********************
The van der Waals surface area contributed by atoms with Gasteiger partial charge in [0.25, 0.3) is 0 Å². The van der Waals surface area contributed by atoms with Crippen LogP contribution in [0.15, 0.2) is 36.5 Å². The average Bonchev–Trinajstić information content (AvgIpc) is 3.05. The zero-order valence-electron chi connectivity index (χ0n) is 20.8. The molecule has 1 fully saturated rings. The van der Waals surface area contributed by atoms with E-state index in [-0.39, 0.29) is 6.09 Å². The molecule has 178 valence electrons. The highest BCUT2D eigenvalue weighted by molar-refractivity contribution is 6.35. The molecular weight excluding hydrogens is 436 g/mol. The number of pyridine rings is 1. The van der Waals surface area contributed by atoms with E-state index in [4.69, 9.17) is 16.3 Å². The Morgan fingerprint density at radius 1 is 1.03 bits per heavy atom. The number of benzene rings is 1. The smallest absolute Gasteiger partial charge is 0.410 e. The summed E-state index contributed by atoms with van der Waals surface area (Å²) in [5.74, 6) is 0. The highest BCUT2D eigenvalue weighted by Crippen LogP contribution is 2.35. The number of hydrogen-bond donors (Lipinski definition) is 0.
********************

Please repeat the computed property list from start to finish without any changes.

The van der Waals surface area contributed by atoms with Gasteiger partial charge in [0.25, 0.3) is 0 Å². The van der Waals surface area contributed by atoms with Crippen LogP contribution in [0.15, 0.2) is 36.5 Å². The average Bonchev–Trinajstić information content (AvgIpc) is 3.05. The zero-order valence-electron chi connectivity index (χ0n) is 20.8. The molecule has 1 fully saturated rings. The van der Waals surface area contributed by atoms with E-state index in [-0.39, 0.29) is 6.09 Å². The molecule has 178 valence electrons. The highest BCUT2D eigenvalue weighted by molar-refractivity contribution is 6.35. The molecular weight excluding hydrogens is 436 g/mol. The number of pyridine rings is 1. The van der Waals surface area contributed by atoms with E-state index in [4.69, 9.17) is 16.3 Å². The Morgan fingerprint density at radius 1 is 1.03 bits per heavy atom. The number of benzene rings is 1. The smallest absolute Gasteiger partial charge is 0.410 e. The summed E-state index contributed by atoms with van der Waals surface area (Å²) in [5.74, 6) is 0. The highest BCUT2D eigenvalue weighted by Crippen LogP contribution is 2.35. The number of hydrogen-bond donors (Lipinski definition) is 0.